The black hair care industry is feeling the effects of the coronavirus
The coronavirus is still spreading, and its viral nature is affecting many businesses across the globe including the Black hair care industry.
China – the epicenter of the disease – is the hub where many companies import their goods.
The black hair care industry is feeling the effects of the virus also known as COVID-19 because hair importers’ orders cannot be met due to restrictions meant to contain the virus.
These restrictions will incapacitate the black hair care business as they may soon struggle to meet all their orders from customers, particularly on orders for weaves, wigs and hair extensions from factories that are primarily based in China.
COVID-19 has already claimed six lives in the United States and more than 3,000 lives the world over.
Hair importer Shannle Wallace, the overseer of District Cheveux in Bowie, Maryland, told WUSA 9 that orders made from her supplier in China, dating back to January is hanging in the balance. The order has still not arrived, and she says it is due to the virus.
“I just never imagined coronavirus would affect me, being in the states,” Wallace told the station. “Not directly as far as being sick, but my business.”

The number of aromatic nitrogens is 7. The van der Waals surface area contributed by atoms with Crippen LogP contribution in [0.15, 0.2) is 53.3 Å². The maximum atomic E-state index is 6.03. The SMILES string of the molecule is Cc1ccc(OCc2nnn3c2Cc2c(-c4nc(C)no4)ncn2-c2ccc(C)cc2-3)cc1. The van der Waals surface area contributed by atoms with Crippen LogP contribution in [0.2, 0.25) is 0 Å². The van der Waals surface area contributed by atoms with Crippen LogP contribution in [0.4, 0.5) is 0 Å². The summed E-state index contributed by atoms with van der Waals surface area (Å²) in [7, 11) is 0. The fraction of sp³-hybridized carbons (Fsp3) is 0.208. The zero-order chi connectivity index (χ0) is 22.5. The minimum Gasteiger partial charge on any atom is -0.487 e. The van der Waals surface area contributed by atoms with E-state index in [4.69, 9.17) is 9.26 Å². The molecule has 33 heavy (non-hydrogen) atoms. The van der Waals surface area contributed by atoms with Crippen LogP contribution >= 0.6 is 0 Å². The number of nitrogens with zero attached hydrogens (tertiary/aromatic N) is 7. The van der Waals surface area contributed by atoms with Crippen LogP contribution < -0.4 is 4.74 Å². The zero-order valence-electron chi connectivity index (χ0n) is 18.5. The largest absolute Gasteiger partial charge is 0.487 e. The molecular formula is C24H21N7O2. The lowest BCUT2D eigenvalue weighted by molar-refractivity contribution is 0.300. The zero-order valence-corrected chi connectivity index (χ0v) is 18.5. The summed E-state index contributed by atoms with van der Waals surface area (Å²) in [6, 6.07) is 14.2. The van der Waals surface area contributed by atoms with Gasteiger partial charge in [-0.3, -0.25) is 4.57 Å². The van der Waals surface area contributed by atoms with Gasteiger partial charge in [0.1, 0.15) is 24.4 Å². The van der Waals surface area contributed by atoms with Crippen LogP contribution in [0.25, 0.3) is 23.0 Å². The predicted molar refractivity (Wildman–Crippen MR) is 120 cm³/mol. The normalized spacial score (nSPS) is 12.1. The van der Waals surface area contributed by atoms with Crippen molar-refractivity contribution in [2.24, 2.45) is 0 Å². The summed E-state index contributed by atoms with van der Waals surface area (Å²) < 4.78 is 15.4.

For Wallace the fear of the virus is not affecting her new orders, except customers are worried the hair they buy might be contaminated with the virus.
“When they get their hair, (they ask), ‘Is it going to be contaminated?’” she added.
The Center for Disease Control (CDC) says the virus dies on the surface. “There is likely very low risk of spread from products or packaging that are shipped over a period of days or weeks at ambient temperatures,” the agency wrote on its website. “Coronaviruses are generally thought to be spread most often by respiratory droplets.”
A beauty entrepreneur and owner of XOXO Virgin Hair based in Prince George’s Country, Maryland, Stephanie Nolan also expressed concerns about the toll the virus is taking on her business.
“Due to the coronavirus, and the measures taken to cut down on the virus in China, people aren’t allowed to go to, or really return to, work,” Nolan told WUSA9.
Vendors outside China are also taking advantage of the temporary ban on importation from China to drive up their prices. Although the hair care products from these other vendors are of the same quality as those from China, they fail when it comes to the quantity they can supply.
Some may not see how this affects the bigger picture in terms of the world markets but the Black hair care business fetches the United States huge sums of money as the hair industry is worth over $1.5 billion.